Orange County District Attorney Tony Rackauckas held a press conference this morning to announce his agency won’t be prosecuting Kevin Ferguson, an Anaheim resident and off-duty Los Angeles Police department officer who detained 13-year-old Christian Dorscht in an after-school scuffle last Feb. 21. The altercation ended with Ferguson firing a shot into the ground scattering terrified youth that gathered near the scene. Viral video of the incident spurred angry protests that ended in multiple arrests and the vandalizing of Ferguson’s home.
“Central to the case at hand are two issues,” Rackauckas explained. “Does the evidence establish beyond a reasonable doubt that Ferguson did not have a legal right to detain John Doe? And second, does the evidence establish beyond a reasonable doubt that Ferguson used an unreasonable amount of force in detaining John Doe in assuming he had a right to do so?” (Being a minor, Dorscht wasn’t named during the press conference). The DA turned the podium over to assistant district attorney Ebrahim Baytieh to tell reporters why they decided not to file charges against the off-duty cop.
The trouble began around 2:38 p.m. that day when Dorscht walked home from school with three friends. A 13-year-old girl walked on the driveway of Ferguson’s home when he called her a “bitch” according to claims made in new videos shown at the press conference. Dorscht stood up for his friend, but the group decided to continue walking home. Newly released surveillance footage from a couple houses down shows Ferguson pursuing Dorscht before grabbing a hold of him. At one point, the 33-year-old man at the time kicked the teen in the groin before losing control of him. In another new cellphone video, Ferguson regained control of Dorscht on a neighbor’s lawn and placed him in a headlock. [embed-1]
Although Baytieh stated that Ferguson “unfortunately” and “unwisely” followed the teen, he didn’t deem it unreasonable or illegal. Because the off-duty cop can be heard on video contending that Dorscht criminally threatened him by allegedly saying “I’m going to shoot you,” he had the right to make a private person’s arrest irrespective of his status with law enforcement. Dorscht told Ferguson during the scuffle that he, in fact, said “I’m going to sue you,” but the attempt to clarify didn’t deescalate the situation.
As the videos go on to show, a 15-year-old black teen attempted to free his friend when a crowd of youth started to gather around. He later threw a punch at Ferguson when another 16-year-old shoulder-tackled him over some hedges. How did the OCDA explain away the second critical question of the off-duty cop pulling a concealed gun from his waistband and firing a shot into the ground? Baytieh drew attention to a third teen who jumped over the hedges, pulled a pencil tucked behind his ear and shoved it into his back pocket.
Even though Ferguson declined to give statements to Anaheim police beyond what he said to them afterward at the scene, Baytieh rationalized his actions. “This is the time that you see Mr. Ferguson looking directly at him and then reaching for his gun,” Baytieh said, pointing to video stills of the teen. “Now [when] the weapon is out, John Doe 4 starts moving away.” If Ferguson feared the ol’ furtive movement by the back waistband, he fired a single shot away from the teen and into the ground. With an explanation for Ferguson’s decision to detain Dorscht and later fire his weapon he legally carried as an off-duty cop, all that remained was the painfully obvious. “A private person, we’re not talking about a police officer, may arrest another individual for public defense,” Baytieh said. He explained that Ferguson’s actions came in response to the criminal threat he thought he heard and not any notion of teens trespassing by walking on his lawn. The force used in that arrest? The person has no right to resist being detained if reasonable force is used, the assistant DA said.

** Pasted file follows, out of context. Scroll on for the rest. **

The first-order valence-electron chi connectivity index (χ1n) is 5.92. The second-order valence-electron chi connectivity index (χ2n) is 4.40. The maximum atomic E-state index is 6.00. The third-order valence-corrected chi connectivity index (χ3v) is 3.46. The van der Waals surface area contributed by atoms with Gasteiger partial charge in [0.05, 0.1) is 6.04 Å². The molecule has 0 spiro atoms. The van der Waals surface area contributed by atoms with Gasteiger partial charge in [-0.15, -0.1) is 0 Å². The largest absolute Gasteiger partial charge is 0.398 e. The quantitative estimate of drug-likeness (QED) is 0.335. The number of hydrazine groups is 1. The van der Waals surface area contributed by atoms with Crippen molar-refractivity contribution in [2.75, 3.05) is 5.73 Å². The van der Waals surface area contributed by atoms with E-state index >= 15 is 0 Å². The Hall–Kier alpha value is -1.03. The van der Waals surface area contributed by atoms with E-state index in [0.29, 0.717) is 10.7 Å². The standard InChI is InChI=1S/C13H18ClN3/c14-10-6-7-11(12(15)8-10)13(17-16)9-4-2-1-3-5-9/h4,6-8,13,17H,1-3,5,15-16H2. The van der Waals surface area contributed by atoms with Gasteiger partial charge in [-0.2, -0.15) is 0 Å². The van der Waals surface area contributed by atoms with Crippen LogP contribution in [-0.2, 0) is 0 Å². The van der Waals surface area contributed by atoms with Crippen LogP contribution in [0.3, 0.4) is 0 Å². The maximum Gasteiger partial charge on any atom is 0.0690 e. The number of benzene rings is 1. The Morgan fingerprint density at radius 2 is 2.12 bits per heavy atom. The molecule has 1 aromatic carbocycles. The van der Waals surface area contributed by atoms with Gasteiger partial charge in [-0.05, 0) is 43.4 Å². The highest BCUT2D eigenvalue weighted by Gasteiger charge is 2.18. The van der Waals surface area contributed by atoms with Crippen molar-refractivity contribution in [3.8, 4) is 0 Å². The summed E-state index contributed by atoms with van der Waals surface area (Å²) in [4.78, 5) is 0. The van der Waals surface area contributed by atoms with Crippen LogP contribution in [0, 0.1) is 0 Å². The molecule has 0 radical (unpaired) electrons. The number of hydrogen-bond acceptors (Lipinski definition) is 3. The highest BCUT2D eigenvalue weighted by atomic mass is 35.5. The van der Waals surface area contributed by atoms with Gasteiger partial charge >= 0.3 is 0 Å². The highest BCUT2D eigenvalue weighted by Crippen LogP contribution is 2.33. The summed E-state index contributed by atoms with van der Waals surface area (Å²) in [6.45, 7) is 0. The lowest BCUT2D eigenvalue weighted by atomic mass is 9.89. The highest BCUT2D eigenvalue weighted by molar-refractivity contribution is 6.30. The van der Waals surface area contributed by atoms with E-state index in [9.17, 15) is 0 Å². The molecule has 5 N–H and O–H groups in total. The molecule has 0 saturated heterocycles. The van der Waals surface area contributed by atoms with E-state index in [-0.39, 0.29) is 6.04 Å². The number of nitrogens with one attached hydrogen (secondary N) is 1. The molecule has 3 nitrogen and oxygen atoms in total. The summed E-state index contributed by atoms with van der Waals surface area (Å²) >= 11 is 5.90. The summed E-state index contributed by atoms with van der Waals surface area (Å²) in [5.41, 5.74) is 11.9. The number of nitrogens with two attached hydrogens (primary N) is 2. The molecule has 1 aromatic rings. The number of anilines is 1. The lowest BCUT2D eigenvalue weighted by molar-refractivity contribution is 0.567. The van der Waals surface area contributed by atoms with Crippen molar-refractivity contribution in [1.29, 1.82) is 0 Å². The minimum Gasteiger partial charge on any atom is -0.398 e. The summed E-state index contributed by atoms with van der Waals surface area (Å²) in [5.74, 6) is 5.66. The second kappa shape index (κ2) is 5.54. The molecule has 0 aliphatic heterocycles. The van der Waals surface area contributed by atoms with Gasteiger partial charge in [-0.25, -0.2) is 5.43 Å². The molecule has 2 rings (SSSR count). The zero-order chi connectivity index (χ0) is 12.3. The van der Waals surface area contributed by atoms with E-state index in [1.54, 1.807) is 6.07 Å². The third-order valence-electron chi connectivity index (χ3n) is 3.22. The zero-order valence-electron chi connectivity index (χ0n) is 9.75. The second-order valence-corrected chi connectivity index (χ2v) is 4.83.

“Evidence does not support a finding beyond a reasonable doubt that Mr. Ferguson committed a crime,” Baytieh added. “We will not be filing criminal charges.” With the OCDA making its decision, Dorscht’s family members were unavailable for comment. A civil lawsuit against Ferguson was filed on the teen’s behalf last June with the trial slated to begin later this year. None of the kids face criminal charges stemming from the incident.
Rackauckas walked back to the podium to field questions from the media. He dinged Ferguson for displaying “not good behavior” and suggested that putting a fence around the lawn would be more sensible. The DA called the initial response from the group of teens “restrained” but also added that warning shots like Ferguson’s were legal under the right circumstances. “I think it’s really good that the bullet didn’t hit anybody,” Rackauckas added.
As always, watch the OCDA’s press conference in its entirety online.